Testicular cancer is on the rise among young Latinos, according to a new study by the Fred Hutchinson Cancer Research Center, University Of Washington and Seattle Children’s Hospital.
The study also shows the rate among young Hispanic Americans is catching up to whites.
Testicular cancer is most common among young white males. But when pediatric oncologist Rebecca Johnson and her colleagues analyzed national data, they found that rates among young Latinos increased by 58 percent over the last 19 years.
The data showed what clinicians were seeing.
“Before publishing this article, we talked to several different oncologists who specialize in testicular cancer in young adults to see if they had a clinical impression that the incidence among young Hispanics was increasing,” Johnson said. “In fact, the people who treat testicular cancer for a living everyday, did think, upon reflection that they were seeing more Hispanics than they used to.”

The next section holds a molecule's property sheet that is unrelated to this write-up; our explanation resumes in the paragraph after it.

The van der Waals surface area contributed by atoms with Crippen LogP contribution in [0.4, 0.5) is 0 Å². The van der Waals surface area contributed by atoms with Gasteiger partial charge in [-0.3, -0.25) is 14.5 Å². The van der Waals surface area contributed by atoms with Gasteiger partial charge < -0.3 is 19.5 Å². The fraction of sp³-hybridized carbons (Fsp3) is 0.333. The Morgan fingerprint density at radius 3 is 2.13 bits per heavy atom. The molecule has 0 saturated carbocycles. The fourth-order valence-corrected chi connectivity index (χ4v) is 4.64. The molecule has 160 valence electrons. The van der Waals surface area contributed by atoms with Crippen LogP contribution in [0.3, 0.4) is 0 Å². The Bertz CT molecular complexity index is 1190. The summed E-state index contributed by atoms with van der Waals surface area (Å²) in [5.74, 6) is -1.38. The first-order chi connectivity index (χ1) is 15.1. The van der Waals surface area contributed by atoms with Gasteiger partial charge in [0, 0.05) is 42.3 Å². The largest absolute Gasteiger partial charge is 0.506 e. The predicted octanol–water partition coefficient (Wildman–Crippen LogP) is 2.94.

Researchers don’t know what’s behind the increase, but they have identified risk factors: height, family history and marijuana use are among them. Johnson is not recommending additional screening, but she does advise young men see a doctor if they note any unusual changes in their bodies. Testicular cancer is treatable.
The study is published online in Cancer, a journal of the American Cancer Society.